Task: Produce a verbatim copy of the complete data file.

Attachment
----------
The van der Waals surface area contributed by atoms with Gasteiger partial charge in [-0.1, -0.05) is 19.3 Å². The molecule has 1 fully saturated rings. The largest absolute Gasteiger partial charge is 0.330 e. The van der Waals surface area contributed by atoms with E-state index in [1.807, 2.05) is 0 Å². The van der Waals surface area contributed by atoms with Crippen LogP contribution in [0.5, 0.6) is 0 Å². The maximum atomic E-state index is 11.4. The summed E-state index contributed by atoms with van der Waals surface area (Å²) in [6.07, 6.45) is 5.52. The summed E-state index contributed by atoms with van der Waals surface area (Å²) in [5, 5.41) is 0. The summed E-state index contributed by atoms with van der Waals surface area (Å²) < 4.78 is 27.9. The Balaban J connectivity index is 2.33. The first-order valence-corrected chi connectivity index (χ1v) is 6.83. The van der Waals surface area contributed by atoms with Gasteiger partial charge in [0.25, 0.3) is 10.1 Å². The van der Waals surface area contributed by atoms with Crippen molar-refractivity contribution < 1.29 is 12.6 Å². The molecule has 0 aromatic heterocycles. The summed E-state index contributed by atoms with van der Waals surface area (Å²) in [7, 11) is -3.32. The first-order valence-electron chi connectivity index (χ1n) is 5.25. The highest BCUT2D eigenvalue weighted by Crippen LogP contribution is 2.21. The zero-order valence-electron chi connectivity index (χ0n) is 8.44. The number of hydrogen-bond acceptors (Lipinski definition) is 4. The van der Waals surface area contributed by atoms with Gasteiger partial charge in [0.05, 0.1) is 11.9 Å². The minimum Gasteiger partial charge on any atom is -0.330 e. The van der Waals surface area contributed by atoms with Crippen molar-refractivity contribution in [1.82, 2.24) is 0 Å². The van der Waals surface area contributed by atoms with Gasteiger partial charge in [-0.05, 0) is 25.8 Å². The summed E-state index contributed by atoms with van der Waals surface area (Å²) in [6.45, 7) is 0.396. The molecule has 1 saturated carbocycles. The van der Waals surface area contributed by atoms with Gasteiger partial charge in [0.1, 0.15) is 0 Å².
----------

The van der Waals surface area contributed by atoms with Gasteiger partial charge in [-0.1, -0.05) is 19.3 Å². The molecule has 1 fully saturated rings. The largest absolute Gasteiger partial charge is 0.330 e. The van der Waals surface area contributed by atoms with E-state index in [1.807, 2.05) is 0 Å². The van der Waals surface area contributed by atoms with Crippen LogP contribution in [0.5, 0.6) is 0 Å². The maximum atomic E-state index is 11.4. The summed E-state index contributed by atoms with van der Waals surface area (Å²) in [6.07, 6.45) is 5.52. The summed E-state index contributed by atoms with van der Waals surface area (Å²) in [5, 5.41) is 0. The summed E-state index contributed by atoms with van der Waals surface area (Å²) < 4.78 is 27.9. The Balaban J connectivity index is 2.33. The first-order valence-corrected chi connectivity index (χ1v) is 6.83. The van der Waals surface area contributed by atoms with Gasteiger partial charge in [0.25, 0.3) is 10.1 Å². The van der Waals surface area contributed by atoms with Crippen molar-refractivity contribution < 1.29 is 12.6 Å². The molecule has 0 aromatic heterocycles. The summed E-state index contributed by atoms with van der Waals surface area (Å²) in [7, 11) is -3.32. The first-order valence-electron chi connectivity index (χ1n) is 5.25. The highest BCUT2D eigenvalue weighted by Crippen LogP contribution is 2.21. The zero-order valence-electron chi connectivity index (χ0n) is 8.44. The number of hydrogen-bond acceptors (Lipinski definition) is 4. The van der Waals surface area contributed by atoms with Gasteiger partial charge in [0.05, 0.1) is 11.9 Å². The minimum Gasteiger partial charge on any atom is -0.330 e. The van der Waals surface area contributed by atoms with Crippen molar-refractivity contribution in [1.82, 2.24) is 0 Å². The van der Waals surface area contributed by atoms with Gasteiger partial charge in [-0.05, 0) is 25.8 Å². The summed E-state index contributed by atoms with van der Waals surface area (Å²) in [6.45, 7) is 0.396. The molecule has 1 saturated carbocycles. The van der Waals surface area contributed by atoms with Gasteiger partial charge in [0.1, 0.15) is 0 Å².